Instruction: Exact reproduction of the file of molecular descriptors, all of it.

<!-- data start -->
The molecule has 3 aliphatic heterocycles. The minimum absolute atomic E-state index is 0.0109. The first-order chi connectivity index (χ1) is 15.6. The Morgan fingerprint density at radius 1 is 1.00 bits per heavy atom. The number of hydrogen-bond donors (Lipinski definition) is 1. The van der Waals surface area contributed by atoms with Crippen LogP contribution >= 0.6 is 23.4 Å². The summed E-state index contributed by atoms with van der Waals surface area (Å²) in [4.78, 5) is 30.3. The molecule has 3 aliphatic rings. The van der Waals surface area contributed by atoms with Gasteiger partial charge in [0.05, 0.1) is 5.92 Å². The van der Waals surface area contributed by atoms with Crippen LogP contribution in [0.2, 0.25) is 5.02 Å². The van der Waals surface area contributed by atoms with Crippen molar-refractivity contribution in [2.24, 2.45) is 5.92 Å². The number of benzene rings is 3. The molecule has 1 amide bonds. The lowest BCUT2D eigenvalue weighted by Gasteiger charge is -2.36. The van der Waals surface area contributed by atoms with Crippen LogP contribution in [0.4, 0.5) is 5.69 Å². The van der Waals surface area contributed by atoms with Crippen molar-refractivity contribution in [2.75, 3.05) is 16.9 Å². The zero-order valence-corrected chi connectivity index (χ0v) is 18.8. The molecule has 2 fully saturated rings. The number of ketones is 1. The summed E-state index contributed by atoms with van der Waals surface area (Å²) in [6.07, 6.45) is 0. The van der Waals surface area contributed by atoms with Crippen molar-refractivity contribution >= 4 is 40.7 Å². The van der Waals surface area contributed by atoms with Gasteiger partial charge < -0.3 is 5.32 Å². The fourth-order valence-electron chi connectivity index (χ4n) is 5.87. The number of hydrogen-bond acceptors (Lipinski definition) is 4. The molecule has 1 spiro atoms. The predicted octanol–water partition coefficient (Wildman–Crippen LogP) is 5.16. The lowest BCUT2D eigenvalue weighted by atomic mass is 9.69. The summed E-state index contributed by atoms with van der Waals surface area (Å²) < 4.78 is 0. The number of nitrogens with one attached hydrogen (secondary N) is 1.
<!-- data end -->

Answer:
The molecule has 3 aliphatic heterocycles. The minimum absolute atomic E-state index is 0.0109. The first-order chi connectivity index (χ1) is 15.6. The Morgan fingerprint density at radius 1 is 1.00 bits per heavy atom. The number of hydrogen-bond donors (Lipinski definition) is 1. The van der Waals surface area contributed by atoms with Crippen LogP contribution >= 0.6 is 23.4 Å². The summed E-state index contributed by atoms with van der Waals surface area (Å²) in [4.78, 5) is 30.3. The molecule has 3 aliphatic rings. The van der Waals surface area contributed by atoms with Gasteiger partial charge in [0.05, 0.1) is 5.92 Å². The van der Waals surface area contributed by atoms with Crippen LogP contribution in [0.2, 0.25) is 5.02 Å². The van der Waals surface area contributed by atoms with Crippen molar-refractivity contribution in [2.24, 2.45) is 5.92 Å². The number of benzene rings is 3. The molecule has 1 amide bonds. The lowest BCUT2D eigenvalue weighted by Gasteiger charge is -2.36. The van der Waals surface area contributed by atoms with Crippen LogP contribution in [0.4, 0.5) is 5.69 Å². The van der Waals surface area contributed by atoms with Crippen molar-refractivity contribution in [2.75, 3.05) is 16.9 Å². The zero-order valence-corrected chi connectivity index (χ0v) is 18.8. The molecule has 2 fully saturated rings. The number of ketones is 1. The summed E-state index contributed by atoms with van der Waals surface area (Å²) in [6.07, 6.45) is 0. The van der Waals surface area contributed by atoms with Crippen molar-refractivity contribution >= 4 is 40.7 Å². The van der Waals surface area contributed by atoms with Gasteiger partial charge < -0.3 is 5.32 Å². The fourth-order valence-electron chi connectivity index (χ4n) is 5.87. The number of hydrogen-bond acceptors (Lipinski definition) is 4. The molecule has 1 spiro atoms. The predicted octanol–water partition coefficient (Wildman–Crippen LogP) is 5.16. The lowest BCUT2D eigenvalue weighted by atomic mass is 9.69. The summed E-state index contributed by atoms with van der Waals surface area (Å²) < 4.78 is 0. The number of nitrogens with one attached hydrogen (secondary N) is 1.